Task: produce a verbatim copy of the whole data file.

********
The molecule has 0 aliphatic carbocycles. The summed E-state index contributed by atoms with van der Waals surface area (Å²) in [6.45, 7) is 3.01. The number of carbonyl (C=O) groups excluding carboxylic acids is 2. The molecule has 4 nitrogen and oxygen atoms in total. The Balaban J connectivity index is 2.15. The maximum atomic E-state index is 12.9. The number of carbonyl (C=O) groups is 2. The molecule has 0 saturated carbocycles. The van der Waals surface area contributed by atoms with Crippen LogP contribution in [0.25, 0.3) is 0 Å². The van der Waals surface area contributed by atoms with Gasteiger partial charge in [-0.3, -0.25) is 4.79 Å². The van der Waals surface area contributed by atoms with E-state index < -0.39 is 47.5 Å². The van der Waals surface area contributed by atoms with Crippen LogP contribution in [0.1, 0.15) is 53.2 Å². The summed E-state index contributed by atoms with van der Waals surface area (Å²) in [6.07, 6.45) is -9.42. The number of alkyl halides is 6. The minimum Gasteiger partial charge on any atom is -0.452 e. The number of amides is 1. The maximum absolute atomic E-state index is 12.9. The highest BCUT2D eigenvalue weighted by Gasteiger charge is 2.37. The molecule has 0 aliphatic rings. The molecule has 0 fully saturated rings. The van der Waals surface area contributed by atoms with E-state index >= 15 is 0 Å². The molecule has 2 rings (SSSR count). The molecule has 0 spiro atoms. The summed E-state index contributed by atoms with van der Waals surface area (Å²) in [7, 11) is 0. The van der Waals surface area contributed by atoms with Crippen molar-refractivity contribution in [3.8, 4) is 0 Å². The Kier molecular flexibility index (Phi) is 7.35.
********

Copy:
The molecule has 0 aliphatic carbocycles. The summed E-state index contributed by atoms with van der Waals surface area (Å²) in [6.45, 7) is 3.01. The number of carbonyl (C=O) groups excluding carboxylic acids is 2. The molecule has 4 nitrogen and oxygen atoms in total. The Balaban J connectivity index is 2.15. The maximum atomic E-state index is 12.9. The number of carbonyl (C=O) groups is 2. The molecule has 0 saturated carbocycles. The van der Waals surface area contributed by atoms with Crippen LogP contribution in [0.25, 0.3) is 0 Å². The van der Waals surface area contributed by atoms with Gasteiger partial charge in [-0.3, -0.25) is 4.79 Å². The van der Waals surface area contributed by atoms with E-state index < -0.39 is 47.5 Å². The van der Waals surface area contributed by atoms with Crippen LogP contribution in [0.1, 0.15) is 53.2 Å². The summed E-state index contributed by atoms with van der Waals surface area (Å²) in [6.07, 6.45) is -9.42. The number of alkyl halides is 6. The minimum Gasteiger partial charge on any atom is -0.452 e. The number of amides is 1. The maximum absolute atomic E-state index is 12.9. The highest BCUT2D eigenvalue weighted by Gasteiger charge is 2.37. The molecule has 0 aliphatic rings. The molecule has 0 fully saturated rings. The van der Waals surface area contributed by atoms with E-state index >= 15 is 0 Å². The molecule has 2 rings (SSSR count). The molecule has 0 spiro atoms. The summed E-state index contributed by atoms with van der Waals surface area (Å²) in [7, 11) is 0. The van der Waals surface area contributed by atoms with Crippen molar-refractivity contribution in [3.8, 4) is 0 Å². The Kier molecular flexibility index (Phi) is 7.35.